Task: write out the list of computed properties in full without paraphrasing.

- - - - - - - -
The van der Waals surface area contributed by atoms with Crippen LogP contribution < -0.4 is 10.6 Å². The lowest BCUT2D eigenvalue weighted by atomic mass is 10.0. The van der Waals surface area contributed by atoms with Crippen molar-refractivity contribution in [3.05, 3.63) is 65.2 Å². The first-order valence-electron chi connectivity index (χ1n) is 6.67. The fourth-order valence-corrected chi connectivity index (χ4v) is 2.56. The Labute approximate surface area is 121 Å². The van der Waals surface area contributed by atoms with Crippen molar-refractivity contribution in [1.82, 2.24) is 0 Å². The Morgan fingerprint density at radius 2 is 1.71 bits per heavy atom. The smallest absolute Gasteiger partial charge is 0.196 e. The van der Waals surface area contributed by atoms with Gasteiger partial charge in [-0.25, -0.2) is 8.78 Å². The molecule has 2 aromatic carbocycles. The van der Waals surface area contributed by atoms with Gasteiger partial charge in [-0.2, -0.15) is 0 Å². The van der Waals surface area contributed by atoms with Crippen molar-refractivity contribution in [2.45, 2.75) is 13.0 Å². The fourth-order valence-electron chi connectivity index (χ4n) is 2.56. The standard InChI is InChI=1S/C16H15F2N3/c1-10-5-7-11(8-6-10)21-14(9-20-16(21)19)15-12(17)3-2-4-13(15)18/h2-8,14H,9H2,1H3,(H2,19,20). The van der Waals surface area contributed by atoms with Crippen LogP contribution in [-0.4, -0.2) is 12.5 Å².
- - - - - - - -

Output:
The van der Waals surface area contributed by atoms with Crippen LogP contribution < -0.4 is 10.6 Å². The lowest BCUT2D eigenvalue weighted by atomic mass is 10.0. The van der Waals surface area contributed by atoms with Crippen molar-refractivity contribution in [3.05, 3.63) is 65.2 Å². The first-order valence-electron chi connectivity index (χ1n) is 6.67. The fourth-order valence-corrected chi connectivity index (χ4v) is 2.56. The Labute approximate surface area is 121 Å². The van der Waals surface area contributed by atoms with Crippen molar-refractivity contribution in [1.82, 2.24) is 0 Å². The Morgan fingerprint density at radius 2 is 1.71 bits per heavy atom. The smallest absolute Gasteiger partial charge is 0.196 e. The van der Waals surface area contributed by atoms with Gasteiger partial charge in [-0.25, -0.2) is 8.78 Å². The molecule has 2 aromatic carbocycles. The van der Waals surface area contributed by atoms with Gasteiger partial charge in [-0.2, -0.15) is 0 Å². The van der Waals surface area contributed by atoms with Crippen molar-refractivity contribution in [2.45, 2.75) is 13.0 Å². The fourth-order valence-electron chi connectivity index (χ4n) is 2.56. The standard InChI is InChI=1S/C16H15F2N3/c1-10-5-7-11(8-6-10)21-14(9-20-16(21)19)15-12(17)3-2-4-13(15)18/h2-8,14H,9H2,1H3,(H2,19,20). The van der Waals surface area contributed by atoms with Crippen LogP contribution in [-0.4, -0.2) is 12.5 Å².